The hydroxy-alkyl amines include for'the" most part the above-illustrated alkyl amines and alkylene amines containing one or more hydroxy-radicals. on the alkyl groups, preferably no more than one hydroxy radical on each alkyl group. Examples of the hydroxy-alkyl amines are Z-hydroxyethylamine, bis(2-hydroxyethyl)amine, tris- (Z-hydroxyethyl) amine, 3-hydroxypropylamine, bis(3-hydroxypropyl) amino, N-(Z-hydroxypropyl)octylamine, N- (Z-hydroxypropyl) octadecylamine, etc.
Alkylene amineshaving one or more hydroxyalkyl substituents on the nitrogen atoms also are contemplated for use in preparing the polar-substituted amines of this invention. Those having one hydroxy-alkyl substituent on a' nitrogen atom in which the alkyl group is a lower alkyl group, i.e., having less than about 6 carbon atoms, are especially useful. Examples include N-(Z-hydroxyethyD- ethylenediamine, N,N' bis(2 hydroxyethyl)ethylenediamine, 1-(2-hydroxyethyl)piperazine, monohydroxypropyl-substituted diethylenetriamine, l,4-bis(2-hydroxypro-, pyl)piperazine, di-(hydroxypropyl-substituted)tetraethylenepentamine, N (3 hydroxypropyl) tetramethylenediamine, and Z-heptadecyl-l-(2-hydroxyethyl)irnidazoline.
Higher homologues such as are obtained by condensation of the above-illustrated alkylene amines or hydroxy alkyl-substituted alkylene amines through amino radicals or through hydroxy radicals are likewise useful. Itwill be appreciated that condensation through amino radicals results in the formation of a higher amine accompanied with ammonia and that condensation through the alcohol linkages results in products containing ether linkages and removal of water.
The ethylene amines are preferred. They are discussed in some detail under the heading, Ethylene Amines, in
Encyclopedia of. Chemical Technology, Kirk and 0thmer, vol. 5, pages 898-905, Interscience Publishers, New York (1950). Such compounds are prepared most conveniently by the reaction of ethylene or propylene di-' chloride with ammonia. This process results in the pro duction of somewhat complex mixtures of ethylene amines including cyclic condensation products such as piperazines and these mixtures find use herein. On the other hand quite satisfactory products may be obtained also from pure ethylene amines. An especially useful ethylene amine, for reasons of economy as well as effectiveness as a dispersant, is a mixture of ethylene amines prepared by the reaction of ethylene chloride with ammonia having a composition which corresponds to that of tetraethylene pentamine.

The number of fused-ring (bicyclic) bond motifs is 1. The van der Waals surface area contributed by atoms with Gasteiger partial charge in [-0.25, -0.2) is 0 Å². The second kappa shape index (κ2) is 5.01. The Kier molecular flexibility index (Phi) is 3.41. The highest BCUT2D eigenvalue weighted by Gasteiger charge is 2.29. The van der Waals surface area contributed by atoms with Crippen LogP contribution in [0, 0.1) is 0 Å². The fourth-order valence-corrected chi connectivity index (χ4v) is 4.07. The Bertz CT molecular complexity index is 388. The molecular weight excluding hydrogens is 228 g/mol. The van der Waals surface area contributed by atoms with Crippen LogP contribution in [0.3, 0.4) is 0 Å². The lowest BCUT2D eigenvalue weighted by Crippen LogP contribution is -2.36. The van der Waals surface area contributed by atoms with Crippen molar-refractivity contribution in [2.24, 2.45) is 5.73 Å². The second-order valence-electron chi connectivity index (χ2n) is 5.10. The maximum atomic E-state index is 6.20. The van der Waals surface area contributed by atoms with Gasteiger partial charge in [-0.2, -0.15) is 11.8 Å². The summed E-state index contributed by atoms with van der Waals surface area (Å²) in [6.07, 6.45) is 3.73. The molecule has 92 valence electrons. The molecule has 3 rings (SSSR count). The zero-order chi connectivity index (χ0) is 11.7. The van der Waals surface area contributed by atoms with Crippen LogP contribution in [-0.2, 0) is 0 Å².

The following examples illustrate the preparation of the nitrogen-containing compositions of this invention (parts are by weight):
Example 1 To a mixture of 2960 parts (10 molar proportions) of methyl oleate and 4240 parts (40 molar proportions) of xylene there is added at 25 -95 C. 1466 parts (11 molar proportions) of aluminum chloride throughout a period of 1 hour. The reaction mixture is heated at -90 C. for 2 hours and then poured into cold water to free the product from the aluminum chloride catalyst. The organic layer is washed with a dilute aqueous hydrochloric acid and then with water. It is then dried, heated to 5. C./ 20 mm. and filtered. The filtrate is the methyl ester of xylyl-stearic acid having a saponification number of 137 (theory: 139). A mixture of 2950 parts (7.2 equivalents) of the methyl ester of xylyl-stearic acid and 544 parts (14 equivalents) of tetraethylene pentamine is heated to 210 C. in 2 hours and then at 2102l5 C. for 2.5 hours while nitrogen is bubbled through the reaction mixture. A mixture of methanol and water is collected as the distillate. The residue is heated to 180 C./ 30 mm. and yields an oil-soluble product (3205 parts) having a nitrogen content of 5.8% (theory: 6.4%).
Example 2 An oil-soluble, nitrogen-containing composition is prepared by heating at 2lO-220 C. for 2 hours a mixture of 378 parts (1 equivalent) of xylyl-stearic acid and 68 parts (1.92 equivalents) of diethylene triamine. The product has a nitrogen content of 6.1% (theory: 6.9%), an acid number of 11 (phenolphthalein), and a base number of 98 (bromphenol blue).
Example 3 An oil-soluble, nitrogen-containing composition is prepared by heating at 150-162 C. a mixture of xylylstearic acid (1 molar proportion) and tetraethylene pentamine (0.3 molar proportion).
Example 4 An oil-soluble, nitrogen-containing composition is prepared by the procedure of Example 3 except that 2-hydroxyethylamine (1 mole) is used in lieu of the tetraethylene pentamine used.
Example 5 An oil-soluble, nitrogen-containing composition is prepared by heating a mixture of dodecylamine (1 equivalent) and heptylphenyl-heptadecanoic acid at 150 C.
Example 6 An oil-soluble, nitrogen-containing composition is prepared by the procedure of Example 2 except that the diethylene triamine is replaced, on a chemically equivalent basis, with Z-aminoethyl-piperazine.